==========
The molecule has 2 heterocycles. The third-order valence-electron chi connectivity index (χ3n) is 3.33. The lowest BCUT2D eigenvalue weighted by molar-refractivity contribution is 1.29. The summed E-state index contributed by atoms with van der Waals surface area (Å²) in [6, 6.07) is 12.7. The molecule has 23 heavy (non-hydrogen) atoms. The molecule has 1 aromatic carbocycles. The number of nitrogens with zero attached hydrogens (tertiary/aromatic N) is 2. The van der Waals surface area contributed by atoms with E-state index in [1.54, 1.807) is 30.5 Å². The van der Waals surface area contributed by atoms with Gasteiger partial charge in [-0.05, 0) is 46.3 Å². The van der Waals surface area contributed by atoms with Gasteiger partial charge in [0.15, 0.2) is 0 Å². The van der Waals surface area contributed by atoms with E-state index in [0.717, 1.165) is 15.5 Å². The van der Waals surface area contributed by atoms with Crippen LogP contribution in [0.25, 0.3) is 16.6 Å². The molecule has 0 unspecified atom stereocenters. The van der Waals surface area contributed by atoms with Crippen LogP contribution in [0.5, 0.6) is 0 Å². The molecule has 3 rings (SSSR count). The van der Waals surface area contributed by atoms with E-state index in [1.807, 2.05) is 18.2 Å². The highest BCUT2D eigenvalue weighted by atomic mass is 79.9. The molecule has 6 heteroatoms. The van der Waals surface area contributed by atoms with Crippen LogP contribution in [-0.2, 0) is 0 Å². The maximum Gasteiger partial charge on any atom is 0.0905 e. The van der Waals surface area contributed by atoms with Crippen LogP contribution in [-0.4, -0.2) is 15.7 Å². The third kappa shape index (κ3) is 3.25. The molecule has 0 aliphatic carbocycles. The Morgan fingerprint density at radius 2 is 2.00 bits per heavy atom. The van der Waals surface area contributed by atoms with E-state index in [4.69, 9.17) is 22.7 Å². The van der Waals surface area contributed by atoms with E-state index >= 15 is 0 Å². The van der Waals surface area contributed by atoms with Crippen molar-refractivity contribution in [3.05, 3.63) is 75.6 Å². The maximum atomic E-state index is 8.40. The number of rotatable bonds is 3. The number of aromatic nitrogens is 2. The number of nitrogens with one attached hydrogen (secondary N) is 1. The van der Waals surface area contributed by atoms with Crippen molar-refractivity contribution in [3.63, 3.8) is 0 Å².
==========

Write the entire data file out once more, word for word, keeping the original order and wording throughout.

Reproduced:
The molecule has 2 heterocycles. The third-order valence-electron chi connectivity index (χ3n) is 3.33. The lowest BCUT2D eigenvalue weighted by molar-refractivity contribution is 1.29. The summed E-state index contributed by atoms with van der Waals surface area (Å²) in [6, 6.07) is 12.7. The molecule has 23 heavy (non-hydrogen) atoms. The molecule has 1 aromatic carbocycles. The number of nitrogens with zero attached hydrogens (tertiary/aromatic N) is 2. The van der Waals surface area contributed by atoms with E-state index in [1.54, 1.807) is 30.5 Å². The van der Waals surface area contributed by atoms with Gasteiger partial charge in [-0.05, 0) is 46.3 Å². The van der Waals surface area contributed by atoms with Gasteiger partial charge in [0.15, 0.2) is 0 Å². The van der Waals surface area contributed by atoms with E-state index in [0.717, 1.165) is 15.5 Å². The van der Waals surface area contributed by atoms with Crippen LogP contribution in [0.25, 0.3) is 16.6 Å². The molecule has 0 unspecified atom stereocenters. The van der Waals surface area contributed by atoms with Crippen LogP contribution in [0.5, 0.6) is 0 Å². The molecule has 3 rings (SSSR count). The van der Waals surface area contributed by atoms with E-state index in [1.807, 2.05) is 18.2 Å². The highest BCUT2D eigenvalue weighted by atomic mass is 79.9. The molecule has 6 heteroatoms. The van der Waals surface area contributed by atoms with Crippen LogP contribution in [-0.2, 0) is 0 Å². The maximum Gasteiger partial charge on any atom is 0.0905 e. The van der Waals surface area contributed by atoms with Crippen LogP contribution in [-0.4, -0.2) is 15.7 Å². The third kappa shape index (κ3) is 3.25. The molecule has 0 aliphatic carbocycles. The Morgan fingerprint density at radius 2 is 2.00 bits per heavy atom. The van der Waals surface area contributed by atoms with E-state index in [4.69, 9.17) is 22.7 Å². The van der Waals surface area contributed by atoms with E-state index >= 15 is 0 Å². The van der Waals surface area contributed by atoms with Crippen molar-refractivity contribution in [3.05, 3.63) is 75.6 Å². The maximum atomic E-state index is 8.40. The number of rotatable bonds is 3. The number of aromatic nitrogens is 2. The number of nitrogens with one attached hydrogen (secondary N) is 1. The van der Waals surface area contributed by atoms with Crippen molar-refractivity contribution in [3.63, 3.8) is 0 Å².